cow

Finance Minister Clyde Caruana has shared his insights on what it took to keep Malta’s economy steady with economics students at Junior College, using cows to illustrate the complexities of economic planning.

In a video capturing the segment from a discussion organised by the Department of Economics at Junior College, Minister Caruana explains how Government’s intervention to save the economy during the pandemic took directions he had not foreseen.

L-istudenti tal-ekonomija tal-Junior College staqsewni dwar l-għajnuna li l-Gvern ta waqt il-pandemija u dwar l-irkupru ta’ wara l-pandemija. Segwi t-twegiba f’dan il-filmat 👇🏼

Posted by Clyde Caruana on Friday, 3 December 2021

“I would like to bring to your attention something even I hadn’t thought of,” he said. “Cows. Milk.”

The Minister explained that the Maltese population is around half a million, and in 2019 around three million tourists visited the islands. This means that on average, there are around 700,000 to 800,000 people in Malta every month.

However, in 2020, the number of tourists plummeted to slightly less than half a million.

“So one of the problems we had was of milk not being consumed,” he said.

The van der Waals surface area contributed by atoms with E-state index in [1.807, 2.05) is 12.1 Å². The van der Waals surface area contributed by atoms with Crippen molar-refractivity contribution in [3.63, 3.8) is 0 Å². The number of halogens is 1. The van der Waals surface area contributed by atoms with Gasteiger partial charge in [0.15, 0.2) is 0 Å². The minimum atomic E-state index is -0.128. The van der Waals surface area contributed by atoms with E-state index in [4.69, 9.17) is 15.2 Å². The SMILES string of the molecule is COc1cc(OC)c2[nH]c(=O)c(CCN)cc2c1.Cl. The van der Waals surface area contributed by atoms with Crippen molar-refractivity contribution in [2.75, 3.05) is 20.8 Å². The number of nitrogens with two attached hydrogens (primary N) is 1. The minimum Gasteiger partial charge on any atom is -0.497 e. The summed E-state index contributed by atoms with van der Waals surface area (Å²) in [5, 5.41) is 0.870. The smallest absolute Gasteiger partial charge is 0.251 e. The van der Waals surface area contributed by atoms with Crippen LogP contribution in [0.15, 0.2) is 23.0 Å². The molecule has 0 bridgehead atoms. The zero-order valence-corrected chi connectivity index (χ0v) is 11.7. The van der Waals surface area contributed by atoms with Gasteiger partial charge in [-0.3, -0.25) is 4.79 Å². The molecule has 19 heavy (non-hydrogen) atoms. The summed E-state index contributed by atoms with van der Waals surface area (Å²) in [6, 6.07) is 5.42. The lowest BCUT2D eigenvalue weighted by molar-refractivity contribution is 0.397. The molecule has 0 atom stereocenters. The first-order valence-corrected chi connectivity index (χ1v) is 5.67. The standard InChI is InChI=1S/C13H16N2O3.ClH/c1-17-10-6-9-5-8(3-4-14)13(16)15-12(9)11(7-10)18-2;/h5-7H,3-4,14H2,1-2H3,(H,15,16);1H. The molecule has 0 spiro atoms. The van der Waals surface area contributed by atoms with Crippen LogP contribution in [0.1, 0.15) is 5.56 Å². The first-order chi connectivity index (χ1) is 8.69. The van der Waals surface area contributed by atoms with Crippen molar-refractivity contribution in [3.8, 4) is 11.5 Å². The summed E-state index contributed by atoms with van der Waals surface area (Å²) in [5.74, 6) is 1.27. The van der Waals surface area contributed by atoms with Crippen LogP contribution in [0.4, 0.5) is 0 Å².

“The people who worked in the industry were recording thousands of losses. To make things even worse, fodder doubled in price.”

Minister Caruana detailed the losses livestock farmers were facing, and said that although taking money out of one’s pocket for one, two, even three months was doable, this was impossible during a pandemic that has lasted for a year and nine months to date.

“So, many of them were saying that this would lead them to kill their cows,” he said.

However, he then explained that this would have led to further problems, as rearing calves to become milk-producing cows, or buying cows from abroad, would have been much more expensive once pre-pandemic levels of economic activity return.

“A cow is very expensive, believe it or not.”

He then told the students present that the Government therefore had to intervene in ways that went beyond paying the wage supplement to save jobs.

“We also had to save cattle,” he said. “Because the pandemic won’t last forever. Last year we had half a million tourists, this year we’ll have a million, and most probably next year we’ll have 1.5 million. So, slowly, we’re getting there. But if we killed our cows yesterday, then next year we’ll probably have a shortage of milk.”

Dairy farming is one of Malta’s most successful agricultural sectors, with around 59 per cent of agricultural land dedicated to the activity.

“The dairy industry keeps agriculture alive since other sectors have declined,” said Koperativi Produtturi Ħalib’s ex-chairman Brian Vella last year.

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